Coping with COVID-19

Recent study reveals how students are dealing with the pandemic


Ben Bolstrum, News editor

The COVID-19 pandemic has left many Americans questioning what comes next. It has left some jobless, others are left unable to attend school, and most have been stuck at home at some point. Having to adjust to these challenges may appear to be an insurmountable feat for some, and data chronicled during this period has provided insight into how well college students in America are coping with the new standards the pandemic has left in its wake.

Between the months of March and May, 18,000 college students were interviewed across 14 campuses by the Healthy Minds Network and the American College Health Association.

The information discovered in this study sheds some light on how students have perceived the pandemic. Below are graphs that break down how students responded to the surveys.

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On a positive note, 78 percent of students cited their professors as supportive during the pandemic with 10 percent as neutral. A similar statistic follows with 69 percent of students citing their administration as supportive during the pandemic with 13 percent as neutral.
There are more silver linings as 26 percent of students reported illicit substance abuse during the Fall of 2019 with that number falling to 21 percent. 38 percent of students reported binge drinking during the Fall of 2019 with that number decreasing to 24 percent between March and May 2020. Another positive finding saw that the rate of suicidal thoughts decreased to 18 percent, down from 21 percent during the Fall of 2019.

Learning to cope
Stress can manifest itself in many different ways, and if you are finding the pandemic has you on edge then the following information may be able to help. Columbia University’s Irving Medical Center notes that there are 5 different ways this chemical imbalance can form and how to respond to each variable for the best outcome.
Some may feel the need to mobilize, to take control of the problem and solve it. These people are recommended to set achievable goals and counter burning out by taking breaks.
Some may feel the need to run away. They feel that their problems are insurmountable and the only path to success is retreat. These people should set boundaries and attempt to increase the amount of sensory information within their life so they may collect and analyze all facets of a problem.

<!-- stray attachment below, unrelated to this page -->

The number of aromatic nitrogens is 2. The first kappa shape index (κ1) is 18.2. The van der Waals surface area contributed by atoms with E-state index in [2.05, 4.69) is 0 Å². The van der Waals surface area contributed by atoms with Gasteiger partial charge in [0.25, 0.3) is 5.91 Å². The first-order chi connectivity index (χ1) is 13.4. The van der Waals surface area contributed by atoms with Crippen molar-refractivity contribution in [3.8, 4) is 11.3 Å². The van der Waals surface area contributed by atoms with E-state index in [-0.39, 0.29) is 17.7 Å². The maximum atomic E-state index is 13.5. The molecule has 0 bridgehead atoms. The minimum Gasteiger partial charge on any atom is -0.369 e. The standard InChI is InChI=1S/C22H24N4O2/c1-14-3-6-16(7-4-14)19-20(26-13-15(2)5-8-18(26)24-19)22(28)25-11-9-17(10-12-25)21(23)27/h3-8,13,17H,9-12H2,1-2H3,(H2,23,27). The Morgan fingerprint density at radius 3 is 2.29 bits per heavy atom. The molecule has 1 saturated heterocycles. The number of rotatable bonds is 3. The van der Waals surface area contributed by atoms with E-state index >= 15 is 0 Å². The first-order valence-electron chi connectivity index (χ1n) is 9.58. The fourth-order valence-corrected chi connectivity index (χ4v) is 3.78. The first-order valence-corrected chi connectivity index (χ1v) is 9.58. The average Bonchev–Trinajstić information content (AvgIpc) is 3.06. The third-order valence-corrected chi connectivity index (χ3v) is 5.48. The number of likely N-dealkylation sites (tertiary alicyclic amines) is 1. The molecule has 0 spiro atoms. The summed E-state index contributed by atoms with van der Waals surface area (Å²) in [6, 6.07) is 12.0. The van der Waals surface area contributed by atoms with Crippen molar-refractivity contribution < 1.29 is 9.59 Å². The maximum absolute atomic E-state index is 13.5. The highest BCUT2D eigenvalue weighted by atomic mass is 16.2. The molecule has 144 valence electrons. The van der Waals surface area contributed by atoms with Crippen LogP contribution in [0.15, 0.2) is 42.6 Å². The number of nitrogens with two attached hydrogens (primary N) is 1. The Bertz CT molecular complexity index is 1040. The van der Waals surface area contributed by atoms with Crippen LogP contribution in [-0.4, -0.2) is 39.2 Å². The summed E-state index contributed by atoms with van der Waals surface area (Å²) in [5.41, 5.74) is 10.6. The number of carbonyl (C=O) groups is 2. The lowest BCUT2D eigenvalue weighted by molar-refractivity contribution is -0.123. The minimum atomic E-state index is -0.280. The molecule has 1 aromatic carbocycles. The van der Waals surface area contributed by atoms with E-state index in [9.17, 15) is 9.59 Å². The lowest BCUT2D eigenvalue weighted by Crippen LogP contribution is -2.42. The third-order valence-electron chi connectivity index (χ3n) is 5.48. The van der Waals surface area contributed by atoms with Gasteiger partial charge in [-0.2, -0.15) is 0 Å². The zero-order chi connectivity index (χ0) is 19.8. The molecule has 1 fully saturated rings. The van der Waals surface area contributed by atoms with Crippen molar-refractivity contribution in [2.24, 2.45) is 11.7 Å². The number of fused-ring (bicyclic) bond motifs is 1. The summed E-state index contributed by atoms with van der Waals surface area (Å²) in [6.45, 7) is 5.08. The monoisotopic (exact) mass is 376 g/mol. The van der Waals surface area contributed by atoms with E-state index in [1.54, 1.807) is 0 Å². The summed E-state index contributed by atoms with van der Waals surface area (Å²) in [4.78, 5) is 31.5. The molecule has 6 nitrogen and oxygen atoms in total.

Some may feel paralyzed. In the wake of a problem, they freeze up, unsure of their next move. These people may also find solace with an increase of sensory information. Scheduling helps to combat the fear of the unknown.
Some may feel disconnected. They dwell on their negative thoughts without coming up with ways to prevent them. Taking the time to think through issues by journaling or reaching out with friends helps ease this stress.
Finally, some may just feel OK. They are able to react to their emotions and pursue their goals. Self-reflection is a good practice for these people to better rely on themselves.
Information was gathered using



Ocelot Resources
Few have been left unscathed from the virus’s grasp and its effects will be felt for months to come. With often jobless students unable to return to class, all they can do is listen to the advice of doctors and scientists for the next steps in slowing the spread of the viruses.
Associate dean of Schoolcraft’s Student Support Services, Dr. Michael Oliver, shed some light on how Schoolcraft students can ensure their own safety on and off the campus.
“At times, it can be difficult to determine what is a declining mental health condition in the clinical sense, versus a stress induced, temporary declined mental state,” Oliver explains. “On top of that, it is difficult for most people to be self-aware or knowledgeable enough to recognize they are in a declining mental health situation. And even if they were to recognize signs, denial often sets in.”
Oliver furthers his message by highlighting possible signs that may indicate monitorable mental health struggle. He cites changes in routine, physical appearance, eating patterns, lack or abundance of sleep, inability to get out of bed, short temper and isolation as possible indicators of declining mental health. With this in mind, these may only be a sign if there is no explanation for this behavior. If a student recognizes any of these indicators in themselves, Oliver recommends pursuing a mental health specialist.
To schedule an appointment with a counselor, call Student Relations at 734-462-4486 for a virtual appointment. To file an SC Aware report, visit: To call campus police, dial 734-462-4424. To learn more or to view the article from which the information was compiled from, visit: